SIEGEL: George Packer.
Mr. PACKER: I would say that the administration is now paying the price for its own unwillingness to involve the public in a serious way in this war. They have never explained those kinds of details before. Who among Americans had heard of the battle of Tall'Afar, for example? Instead, the administration has essentially said, `Trust us.'
SIEGEL: Just to explain. The president cited the battle of Tall'Afar in contrast to the earlier battle of Fallujah. In the first case, Fallujah, he said Iraqi forces were really just protecting the flanks of the US forces that were the tip of the spear. But at Tall'Afar, actually Iraqi forces were actually engaged in combat and taking losses, which would be seen as a measure of their conviction.
Your point, if I understand it, George Packer, is that stop an American on the street and Tall'Afar does not--it's not Hamburger Hill from Vietnam or the Bulge, something that everybody was quite aware of.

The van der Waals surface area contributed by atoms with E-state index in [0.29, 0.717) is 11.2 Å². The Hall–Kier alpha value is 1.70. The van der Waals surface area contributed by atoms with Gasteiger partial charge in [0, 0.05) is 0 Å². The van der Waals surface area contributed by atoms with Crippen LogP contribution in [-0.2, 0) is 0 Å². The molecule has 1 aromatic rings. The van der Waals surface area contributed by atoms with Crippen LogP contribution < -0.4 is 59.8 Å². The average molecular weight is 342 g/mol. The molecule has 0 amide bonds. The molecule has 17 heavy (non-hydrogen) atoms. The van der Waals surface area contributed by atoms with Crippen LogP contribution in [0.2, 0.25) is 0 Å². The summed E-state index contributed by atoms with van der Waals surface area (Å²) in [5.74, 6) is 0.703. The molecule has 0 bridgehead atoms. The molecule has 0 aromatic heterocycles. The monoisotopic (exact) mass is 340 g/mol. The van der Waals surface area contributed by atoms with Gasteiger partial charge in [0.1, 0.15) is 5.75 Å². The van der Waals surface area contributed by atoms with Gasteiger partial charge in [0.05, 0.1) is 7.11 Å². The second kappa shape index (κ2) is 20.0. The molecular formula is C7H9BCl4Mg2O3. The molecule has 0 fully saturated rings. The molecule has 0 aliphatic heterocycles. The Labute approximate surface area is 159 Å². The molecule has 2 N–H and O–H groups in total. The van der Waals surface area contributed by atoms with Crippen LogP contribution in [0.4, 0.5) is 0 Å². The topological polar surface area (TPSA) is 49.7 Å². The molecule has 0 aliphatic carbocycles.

Mr. PACKER: We don't have a president who sits down on a regular basis and treats the American people like grown-ups who might be interested in battles and in conditions in obscure parts of Iraq. Instead, we get sweeping, grand visions of fighting terrorists and promoting democracy. And once the public sees a seemingly intractable and endless war in Iraq grinding on, those words start to ring hollow.
Mr. GERECHT: I mean, I'm not so sure that it's the president's intention to sort of infantilize the American public. I think there is--without a doubt, there's a real problem here. I mean, President Bush is not the most gifted orator. I agree completely that I think a lot of time has been lost, and certainly if they had followed the type of plan, the type of approach that, say, Senator McCain has taken, of leveling with the American people, of telling them how difficult it is, of telling them the stakes involved and why you must win in Iraq, I think we would be, at least at home, in a stronger position.
SIEGEL: Well, thanks to both of you, Reuel Marc Gerecht of The Weekly Standard and George Packer of The New Yorker.
Mr. GERECHT: Thank you.
Mr. PACKER: Thank you. Transcript provided by NPR, Copyright NPR.